Elizabeth Isis Pogson
|Born||28 September 1852|
|Died||14 May 1945 92) (aged|
|Other names||Elizabeth Isis Kent|
Isis Pogson (born Elizabeth Isis Pogson; 28 September 1852 – 14 May 1945) was a British astronomer and meteorologist, who was one of the first women to be elected as a fellow of the Royal Astronomical Society.
Astronomy is a natural science that studies celestial objects and phenomena. It uses mathematics, physics, and chemistry in order to explain their origin and evolution. Objects of interest include planets, moons, stars, nebulae, galaxies, and comets. Relevant phenomena include supernova explosions, gamma ray bursts, quasars, blazars, pulsars, and cosmic microwave background radiation. More generally, astronomy studies everything that originates outside Earth's atmosphere. Cosmology is a branch of astronomy. It studies the Universe as a whole.
Meteorology is a branch of the atmospheric sciences which includes atmospheric chemistry and atmospheric physics, with a major focus on weather forecasting. The study of meteorology dates back millennia, though significant progress in meteorology did not occur until the 18th century. The 19th century saw modest progress in the field after weather observation networks were formed across broad regions. Prior attempts at prediction of weather depended on historical data. It was not until after the elucidation of the laws of physics and more particularly, the development of the computer, allowing for the automated solution of a great many equations that model the weather, in the latter half of the 20th century that significant breakthroughs in weather forecasting were achieved. An important domain of weather forecasting is marine weather forecasting as it relates to maritime and coastal safety, in which weather effects also include atmospheric interactions with large bodies of water.
The Royal Astronomical Society (RAS) is a learned society and charity that encourages and promotes the study of astronomy, solar-system science, geophysics and closely related branches of science. Its headquarters are in Burlington House, on Piccadilly in London. The society has over 4,000 members ("Fellows"), most of them professional researchers or postgraduate students. Around a quarter of Fellows live outside the UK.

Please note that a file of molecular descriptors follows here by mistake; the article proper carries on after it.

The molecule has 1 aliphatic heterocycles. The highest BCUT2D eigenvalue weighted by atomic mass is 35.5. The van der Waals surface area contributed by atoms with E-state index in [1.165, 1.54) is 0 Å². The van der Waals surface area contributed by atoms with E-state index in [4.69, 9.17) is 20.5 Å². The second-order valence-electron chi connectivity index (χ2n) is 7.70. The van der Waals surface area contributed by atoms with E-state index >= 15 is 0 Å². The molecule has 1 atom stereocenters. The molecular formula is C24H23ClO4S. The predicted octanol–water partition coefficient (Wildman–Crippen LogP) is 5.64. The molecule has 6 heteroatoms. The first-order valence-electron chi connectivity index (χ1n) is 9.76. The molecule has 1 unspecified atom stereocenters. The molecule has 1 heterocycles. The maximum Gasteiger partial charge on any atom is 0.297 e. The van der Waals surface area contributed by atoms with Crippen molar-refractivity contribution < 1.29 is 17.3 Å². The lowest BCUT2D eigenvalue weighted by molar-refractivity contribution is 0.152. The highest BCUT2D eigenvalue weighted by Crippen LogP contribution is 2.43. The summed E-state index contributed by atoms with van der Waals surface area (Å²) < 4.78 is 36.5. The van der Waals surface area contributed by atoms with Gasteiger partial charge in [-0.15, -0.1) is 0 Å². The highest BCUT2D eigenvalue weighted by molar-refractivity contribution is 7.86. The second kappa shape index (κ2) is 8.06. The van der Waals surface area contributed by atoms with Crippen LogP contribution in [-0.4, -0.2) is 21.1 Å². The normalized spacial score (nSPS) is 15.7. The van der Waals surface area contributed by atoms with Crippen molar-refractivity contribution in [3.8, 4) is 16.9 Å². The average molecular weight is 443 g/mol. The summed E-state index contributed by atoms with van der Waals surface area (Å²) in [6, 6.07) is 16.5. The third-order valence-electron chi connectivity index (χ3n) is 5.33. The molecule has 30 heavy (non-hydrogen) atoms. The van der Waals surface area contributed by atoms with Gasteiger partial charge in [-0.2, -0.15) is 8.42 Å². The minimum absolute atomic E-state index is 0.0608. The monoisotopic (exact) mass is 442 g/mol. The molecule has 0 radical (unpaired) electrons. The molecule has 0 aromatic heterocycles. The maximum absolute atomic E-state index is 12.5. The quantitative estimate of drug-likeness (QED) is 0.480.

Pogson was born in Oxford, England, the eldestdaughter of Norman Pogson by his first marriage to Elizabeth Jane Ambrose (died 1869). She was likely named after the River Isis, the part of the River Thames that flows through Oxford.
Oxford is a university city in Oxfordshire, England, with a population of 155,000. It is 56 miles (90 km) northwest of London, 64 miles (103 km) from Birmingham and 24 miles (39 km) from Reading by road.
"The Isis" is an alternative name for the River Thames, used from its source in the Cotswolds until it is joined by the Thame at Dorchester in Oxfordshire. It derives from the ancient name for the Thames, Tamesis, which in the Middle Ages was falsely assumed to be a combination of "Thame" and "Isis". Notably, the Isis flows through the city of Oxford.
The River Thames, known alternatively in parts as the Isis, is a river that flows through southern England including London. At 215 miles (346 km), it is the longest river entirely in England and the second-longest in the United Kingdom, after the River Severn.
Norman Pogson was an assistant at Radcliffe Observatory and then at Hartwell Observatory. He discovered the asteroid 42 Isis on 23 May 1856,for which he was awarded the Lalande Prize. The asteroid was named by Professor Manuel John Johnson, director of the Radcliffe Observatory, presumably in honour of Pogson's daughter Isis; it could also have been a reference to the River Isis.
Radcliffe Observatory was the astronomical observatory of the University of Oxford from 1773 until 1934, when the Radcliffe Trustees sold it and built a new observatory in Pretoria, South Africa. It is a Grade I listed building. Today, the observatory forms a part of Green Templeton College of the University of Oxford.
Asteroids are minor planets, especially of the inner Solar System. Larger asteroids have also been called planetoids. These terms have historically been applied to any astronomical object orbiting the Sun that did not resolve into a disc in a telescope and was not observed to have characteristics of an active comet such as a tail. As minor planets in the outer Solar System were discovered that were found to have volatile-rich surfaces similar to comets, these came to be distinguished from the objects found in the main asteroid belt. In this article, the term "asteroid" refers to the minor planets of the inner Solar System, including those co-orbital with Jupiter.